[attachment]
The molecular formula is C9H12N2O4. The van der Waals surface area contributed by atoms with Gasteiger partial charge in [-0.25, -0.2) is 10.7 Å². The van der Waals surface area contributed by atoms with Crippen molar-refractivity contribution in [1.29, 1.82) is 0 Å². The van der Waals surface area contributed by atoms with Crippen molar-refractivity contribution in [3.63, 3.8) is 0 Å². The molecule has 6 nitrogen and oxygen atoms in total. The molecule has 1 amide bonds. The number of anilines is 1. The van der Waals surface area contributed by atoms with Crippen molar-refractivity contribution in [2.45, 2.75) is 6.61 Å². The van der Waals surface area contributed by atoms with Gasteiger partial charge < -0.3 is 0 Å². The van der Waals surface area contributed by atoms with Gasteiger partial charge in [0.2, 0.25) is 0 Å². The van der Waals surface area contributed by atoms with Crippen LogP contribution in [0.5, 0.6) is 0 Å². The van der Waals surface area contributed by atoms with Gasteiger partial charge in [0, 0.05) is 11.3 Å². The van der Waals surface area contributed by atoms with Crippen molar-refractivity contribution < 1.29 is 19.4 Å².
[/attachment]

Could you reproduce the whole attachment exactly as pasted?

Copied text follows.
The molecular formula is C9H12N2O4. The van der Waals surface area contributed by atoms with Gasteiger partial charge in [-0.25, -0.2) is 10.7 Å². The van der Waals surface area contributed by atoms with Crippen molar-refractivity contribution in [1.29, 1.82) is 0 Å². The van der Waals surface area contributed by atoms with Crippen molar-refractivity contribution in [3.63, 3.8) is 0 Å². The molecule has 6 nitrogen and oxygen atoms in total. The molecule has 1 amide bonds. The number of anilines is 1. The van der Waals surface area contributed by atoms with Crippen molar-refractivity contribution in [2.45, 2.75) is 6.61 Å². The van der Waals surface area contributed by atoms with Gasteiger partial charge < -0.3 is 0 Å². The van der Waals surface area contributed by atoms with Gasteiger partial charge in [0.2, 0.25) is 0 Å². The van der Waals surface area contributed by atoms with Crippen LogP contribution in [0.5, 0.6) is 0 Å². The van der Waals surface area contributed by atoms with Gasteiger partial charge in [0, 0.05) is 11.3 Å². The van der Waals surface area contributed by atoms with Crippen molar-refractivity contribution < 1.29 is 19.4 Å².